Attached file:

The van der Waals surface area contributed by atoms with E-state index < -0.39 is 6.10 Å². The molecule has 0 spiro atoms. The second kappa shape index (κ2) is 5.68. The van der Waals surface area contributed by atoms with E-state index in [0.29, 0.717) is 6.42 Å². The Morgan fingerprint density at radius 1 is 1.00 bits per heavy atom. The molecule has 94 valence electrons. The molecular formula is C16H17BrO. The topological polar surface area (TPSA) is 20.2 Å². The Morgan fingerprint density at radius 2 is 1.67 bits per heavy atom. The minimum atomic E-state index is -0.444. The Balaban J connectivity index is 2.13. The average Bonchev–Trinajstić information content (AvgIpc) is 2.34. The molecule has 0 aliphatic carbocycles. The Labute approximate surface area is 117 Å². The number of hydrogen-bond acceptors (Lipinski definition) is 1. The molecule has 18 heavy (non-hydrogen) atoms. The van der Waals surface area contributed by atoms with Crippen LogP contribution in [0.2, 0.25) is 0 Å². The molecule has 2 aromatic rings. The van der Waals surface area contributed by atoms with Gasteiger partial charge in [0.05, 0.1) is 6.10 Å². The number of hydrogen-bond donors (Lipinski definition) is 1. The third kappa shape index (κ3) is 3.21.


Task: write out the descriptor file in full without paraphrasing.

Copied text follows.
The van der Waals surface area contributed by atoms with E-state index < -0.39 is 6.10 Å². The molecule has 0 spiro atoms. The second kappa shape index (κ2) is 5.68. The van der Waals surface area contributed by atoms with E-state index in [0.29, 0.717) is 6.42 Å². The Morgan fingerprint density at radius 1 is 1.00 bits per heavy atom. The molecule has 94 valence electrons. The molecular formula is C16H17BrO. The topological polar surface area (TPSA) is 20.2 Å². The Morgan fingerprint density at radius 2 is 1.67 bits per heavy atom. The minimum atomic E-state index is -0.444. The Balaban J connectivity index is 2.13. The average Bonchev–Trinajstić information content (AvgIpc) is 2.34. The molecule has 0 aliphatic carbocycles. The Labute approximate surface area is 117 Å². The number of hydrogen-bond acceptors (Lipinski definition) is 1. The molecule has 18 heavy (non-hydrogen) atoms. The van der Waals surface area contributed by atoms with Crippen LogP contribution in [0.2, 0.25) is 0 Å². The molecule has 2 aromatic rings. The van der Waals surface area contributed by atoms with Gasteiger partial charge in [0.05, 0.1) is 6.10 Å². The number of hydrogen-bond donors (Lipinski definition) is 1. The third kappa shape index (κ3) is 3.21.